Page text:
Living at high altitude is associated with increased risk of sudden infant death syndrome, a new report has found.
Researchers studied Colorado birth certificate and death registries from 2007 to 2012, and assessed the link to altitude using maternal residential addresses for nearly 395,000 infants. The findings were published in Pediatrics.
After controlling for maternal age and education, infant weight, cigarette smoking and other factors, and given the effect of the Back to Sleep campaign, which started in 1994 and encouraged parents to lay babies on their backs, the researchers found that infants who lived above 8,000 feet had twice the risk of SIDS compared with those who lived below 6,000 feet.
But “despite the doubling of risk,” said Dr. David F. Katz, a cardiologist at the University of Colorado and the study’s lead author, “the absolute risk remains very low.”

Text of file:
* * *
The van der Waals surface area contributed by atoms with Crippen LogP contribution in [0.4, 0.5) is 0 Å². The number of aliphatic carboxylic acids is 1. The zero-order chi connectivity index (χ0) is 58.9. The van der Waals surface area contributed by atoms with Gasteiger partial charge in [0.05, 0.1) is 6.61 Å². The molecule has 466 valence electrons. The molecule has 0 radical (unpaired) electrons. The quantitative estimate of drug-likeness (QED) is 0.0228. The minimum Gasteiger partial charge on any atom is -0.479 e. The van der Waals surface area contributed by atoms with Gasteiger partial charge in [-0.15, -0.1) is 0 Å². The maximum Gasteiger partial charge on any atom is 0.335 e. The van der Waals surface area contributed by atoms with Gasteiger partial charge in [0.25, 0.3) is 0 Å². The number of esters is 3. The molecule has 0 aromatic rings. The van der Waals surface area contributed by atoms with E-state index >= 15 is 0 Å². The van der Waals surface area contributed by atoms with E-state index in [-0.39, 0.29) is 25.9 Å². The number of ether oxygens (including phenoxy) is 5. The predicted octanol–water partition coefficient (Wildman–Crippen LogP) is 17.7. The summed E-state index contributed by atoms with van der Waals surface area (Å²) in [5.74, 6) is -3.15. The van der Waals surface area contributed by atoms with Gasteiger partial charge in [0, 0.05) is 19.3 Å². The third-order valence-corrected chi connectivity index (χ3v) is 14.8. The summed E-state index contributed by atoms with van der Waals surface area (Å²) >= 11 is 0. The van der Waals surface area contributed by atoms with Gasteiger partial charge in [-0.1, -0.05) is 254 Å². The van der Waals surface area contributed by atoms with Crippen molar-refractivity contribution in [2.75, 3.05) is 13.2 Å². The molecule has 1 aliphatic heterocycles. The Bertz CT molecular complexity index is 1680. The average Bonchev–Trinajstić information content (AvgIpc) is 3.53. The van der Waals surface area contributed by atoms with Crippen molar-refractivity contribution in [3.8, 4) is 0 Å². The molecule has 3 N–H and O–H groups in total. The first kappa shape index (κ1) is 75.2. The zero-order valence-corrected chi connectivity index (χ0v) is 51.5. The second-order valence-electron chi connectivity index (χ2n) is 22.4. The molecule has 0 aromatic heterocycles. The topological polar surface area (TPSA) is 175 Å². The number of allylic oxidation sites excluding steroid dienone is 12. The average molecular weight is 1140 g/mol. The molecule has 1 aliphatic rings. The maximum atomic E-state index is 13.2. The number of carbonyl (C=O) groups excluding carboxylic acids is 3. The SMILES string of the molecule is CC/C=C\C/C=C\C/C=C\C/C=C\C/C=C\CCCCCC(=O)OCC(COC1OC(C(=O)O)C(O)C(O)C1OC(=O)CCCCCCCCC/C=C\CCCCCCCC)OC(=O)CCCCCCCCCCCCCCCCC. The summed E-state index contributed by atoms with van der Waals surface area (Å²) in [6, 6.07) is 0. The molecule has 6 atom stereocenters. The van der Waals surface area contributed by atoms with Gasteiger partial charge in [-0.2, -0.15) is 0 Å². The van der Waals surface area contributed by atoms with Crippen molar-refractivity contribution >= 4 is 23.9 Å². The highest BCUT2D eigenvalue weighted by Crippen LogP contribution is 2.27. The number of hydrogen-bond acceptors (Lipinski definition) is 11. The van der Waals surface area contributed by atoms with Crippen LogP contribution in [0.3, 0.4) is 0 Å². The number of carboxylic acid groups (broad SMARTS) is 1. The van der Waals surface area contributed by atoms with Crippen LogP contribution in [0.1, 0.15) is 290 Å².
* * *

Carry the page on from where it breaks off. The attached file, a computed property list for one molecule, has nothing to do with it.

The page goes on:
Expectant or new parents residing at high altitude should not move to sea level, the authors wrote. But “this is a call for people living in high altitudes to be very vigilant” about other factors that may lower SIDS risk, “like putting the baby on his back every time, no smoking, encourage breast-feeding,” said Dr. Amber Khanna, a cardiologist and pediatrician at the University of Colorado and the study’s senior author. The baby also should sleep in a crib without any bumpers or blankets, she said.
The authors suggested that it could be that more babies at high altitudes have abnormally low oxygen levels that may somehow contribute to SIDS.
“I’m afraid people will interpret this study as saying high altitudes are dangerous, but this association really begs for further research into why it exists,” Katz said.